Marie-Cecile Michallet
  • E-mail :[email]
  • Phone : 0478782853
  • Location : Lyon, France
Last update 2018-12-28 10:45:31.501

Marie-Cecile Michallet CRCN CNRS scientist

Course and current status

I am an onco-immunologist. I started my carreer in 1999 in Pr J.P. Revillard's lab (Ecole Normale Supérieure de Lyon, France) working on high dose tolerance mechanisms of anti-CD3 antibodies (J Immunol) and Thymoglobulin (Blood), an immunosuppressive drug widely used in transplantation. I then moved to Pr J. Tschopp's lab (Switzerland) as an EMBO post-doctoral fellow. I identified a novel role of the TRADD protein in innate immune responses such as RIG-like helicases (Immunity) and TLRs (Nat Immunol) pathways. I went back in France and got a position as CR1 CNRS in Dr J. Marvel's lab (CIRILyon) in  2010. I deciphered a unknown role of RIG-like helicases in immunosurveillance process (Plos One), and on the control of microbiota and allergy (PNAS). Since 2014, I am group leader in the team of C Caux at the CRCL /Centre Léon Bérard - Lyon, to pursue my investigations on the role of innate sensing during early immunosurveillance processes in the tumoral context.

Scientific summary

In the Caux lab, we are interested in understanding the mechanisms of innate immune surveillance during early stages (oncogenic stress / pre-neoplastic stage) of tumorigenesis. Although diverse innate immune cells likely contribute to tumor sensing, it’s mainly cellular stress detection by NK cell through NKG2D/NKG2DL interaction that is so far established to mediate tumor recognition. In my group, we will focus on Breast Cancer and Colon carcinoma and use unbiased system biology and biologically-driven approaches, both in human and mice, to identify important mechanisms of immune sensing of the very early stages of cell transformation. To achieve this goal, we will have two complementary approaches:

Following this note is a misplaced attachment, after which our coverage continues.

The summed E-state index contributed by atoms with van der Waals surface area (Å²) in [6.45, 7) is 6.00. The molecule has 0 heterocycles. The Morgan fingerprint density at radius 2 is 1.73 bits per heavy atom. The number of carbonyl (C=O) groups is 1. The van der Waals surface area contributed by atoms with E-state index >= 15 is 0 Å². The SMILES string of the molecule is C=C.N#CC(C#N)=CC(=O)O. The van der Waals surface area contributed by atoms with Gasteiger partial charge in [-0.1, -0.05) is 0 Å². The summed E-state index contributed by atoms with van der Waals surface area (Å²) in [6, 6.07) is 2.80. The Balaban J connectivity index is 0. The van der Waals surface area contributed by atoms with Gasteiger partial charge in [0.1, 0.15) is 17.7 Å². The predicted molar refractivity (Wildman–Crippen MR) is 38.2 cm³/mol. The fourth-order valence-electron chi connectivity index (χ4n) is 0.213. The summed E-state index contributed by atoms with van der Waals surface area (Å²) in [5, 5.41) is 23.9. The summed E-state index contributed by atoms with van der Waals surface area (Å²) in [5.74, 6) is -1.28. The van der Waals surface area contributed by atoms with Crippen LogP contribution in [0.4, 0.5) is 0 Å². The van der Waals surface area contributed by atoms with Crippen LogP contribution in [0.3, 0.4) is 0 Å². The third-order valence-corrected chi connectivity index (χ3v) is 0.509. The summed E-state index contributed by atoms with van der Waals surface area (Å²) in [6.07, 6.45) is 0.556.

Understand tumor intrinsic mechanisms leading to early immune detection

 Herein we hypothesized that immune surveillance is initiated early during transformation through oncogenic stress. This is supported by the literature and by our data showing that oncogenic stress induced by Sp1 transcription factor accumulation is detected through an innate intrinsic pathway (RIG-like receptors) and results in innate immune cell sensing (Dupuis-Maurin, Plos One 2015).

To decipher the underlying mechanisms in vitro in human and in vivo in mice, we have developed approaches based on mammary epithelial cell lines expressing an inducible oncogene, and co-culture assays with innate immune cells. Based on our preliminary results, we are currently focusing on internal stress innate sensor candidates and deciphering their contribution in early immune detection by neutrophils using pharmacologic inhibitors and genome editing. In complement, in a mouse mammary tumor model where oncogenic stress leads to tumor rejection in immunocompetent (wt) mice but not in immunodeficient mice, an unbiased genome editing in vivo screen will be performed to select tumor clones developing in wt mice and to discover molecular pathways operating in the tumor cell leading to immune detection.


Role of neutrophils and other innate immune cell (Dendritic Cell subsets, NK) crosstalk in early tumor immune surveillance

Thanks to a collaboration with the anti-cancer center Léon Bérard, we have access to human early tumor lesions (Hyperplasia and In Situ Breast Carcinoma, and Colon polyps). We have also acquired a fine knowledge of pre-neoplastic stages in a spontaneous mouse mammary carcinogenesis model. Here we plan to perform a comprehensive analysis of the functional/activation status of neutrophils and other innate immune cells (collaboration J Valladeau-Guilemond and N Bendriss-Vermare groups) in early compared to invasive tumors in human and mice using state-of-the-art technologies: 1) CytOF and deep scRNAseq of tumor-infiltrating neutrophils and other innate immune cells, associated to advanced computational and system biology; 2) multi-immunofluorescence of selected early immune surveillance pathway(s); 3) evaluation of their role in in vitro models (pre-neoplastic organoids and co-culture assays with innate immune cells) and in vivo in mice.

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